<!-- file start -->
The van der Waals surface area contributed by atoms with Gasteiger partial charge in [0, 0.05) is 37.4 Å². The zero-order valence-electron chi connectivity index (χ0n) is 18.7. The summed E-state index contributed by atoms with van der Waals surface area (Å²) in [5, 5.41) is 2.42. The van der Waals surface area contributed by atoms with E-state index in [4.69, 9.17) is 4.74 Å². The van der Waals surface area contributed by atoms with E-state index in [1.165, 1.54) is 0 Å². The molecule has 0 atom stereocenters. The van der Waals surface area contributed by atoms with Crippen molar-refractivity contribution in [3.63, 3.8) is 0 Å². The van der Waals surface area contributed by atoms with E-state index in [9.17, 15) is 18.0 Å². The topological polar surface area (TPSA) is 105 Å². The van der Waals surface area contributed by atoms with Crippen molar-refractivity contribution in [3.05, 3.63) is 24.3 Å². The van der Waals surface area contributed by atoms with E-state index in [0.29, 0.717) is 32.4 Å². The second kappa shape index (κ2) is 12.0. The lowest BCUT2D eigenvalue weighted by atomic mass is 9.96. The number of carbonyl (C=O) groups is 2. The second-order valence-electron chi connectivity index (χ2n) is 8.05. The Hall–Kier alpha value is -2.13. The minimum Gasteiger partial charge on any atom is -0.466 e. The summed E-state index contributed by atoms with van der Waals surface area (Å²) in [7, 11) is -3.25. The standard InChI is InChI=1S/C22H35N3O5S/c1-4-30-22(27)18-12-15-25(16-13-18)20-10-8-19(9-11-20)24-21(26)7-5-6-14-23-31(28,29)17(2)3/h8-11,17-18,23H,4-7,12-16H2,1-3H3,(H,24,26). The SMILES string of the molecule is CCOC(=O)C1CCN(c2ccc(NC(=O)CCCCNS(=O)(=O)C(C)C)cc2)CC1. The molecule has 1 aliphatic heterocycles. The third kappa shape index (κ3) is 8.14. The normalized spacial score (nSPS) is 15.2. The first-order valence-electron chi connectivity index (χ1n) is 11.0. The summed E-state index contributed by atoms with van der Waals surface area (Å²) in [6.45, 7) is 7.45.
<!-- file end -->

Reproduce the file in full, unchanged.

The van der Waals surface area contributed by atoms with Gasteiger partial charge in [0, 0.05) is 37.4 Å². The zero-order valence-electron chi connectivity index (χ0n) is 18.7. The summed E-state index contributed by atoms with van der Waals surface area (Å²) in [5, 5.41) is 2.42. The van der Waals surface area contributed by atoms with E-state index in [4.69, 9.17) is 4.74 Å². The van der Waals surface area contributed by atoms with E-state index in [1.165, 1.54) is 0 Å². The molecule has 0 atom stereocenters. The van der Waals surface area contributed by atoms with Crippen molar-refractivity contribution in [3.63, 3.8) is 0 Å². The van der Waals surface area contributed by atoms with E-state index in [9.17, 15) is 18.0 Å². The topological polar surface area (TPSA) is 105 Å². The van der Waals surface area contributed by atoms with Crippen molar-refractivity contribution in [3.05, 3.63) is 24.3 Å². The van der Waals surface area contributed by atoms with E-state index in [0.29, 0.717) is 32.4 Å². The second kappa shape index (κ2) is 12.0. The lowest BCUT2D eigenvalue weighted by atomic mass is 9.96. The number of carbonyl (C=O) groups is 2. The second-order valence-electron chi connectivity index (χ2n) is 8.05. The Hall–Kier alpha value is -2.13. The minimum Gasteiger partial charge on any atom is -0.466 e. The summed E-state index contributed by atoms with van der Waals surface area (Å²) in [7, 11) is -3.25. The standard InChI is InChI=1S/C22H35N3O5S/c1-4-30-22(27)18-12-15-25(16-13-18)20-10-8-19(9-11-20)24-21(26)7-5-6-14-23-31(28,29)17(2)3/h8-11,17-18,23H,4-7,12-16H2,1-3H3,(H,24,26). The SMILES string of the molecule is CCOC(=O)C1CCN(c2ccc(NC(=O)CCCCNS(=O)(=O)C(C)C)cc2)CC1. The molecule has 1 aliphatic heterocycles. The third kappa shape index (κ3) is 8.14. The normalized spacial score (nSPS) is 15.2. The first-order valence-electron chi connectivity index (χ1n) is 11.0. The summed E-state index contributed by atoms with van der Waals surface area (Å²) in [6.45, 7) is 7.45.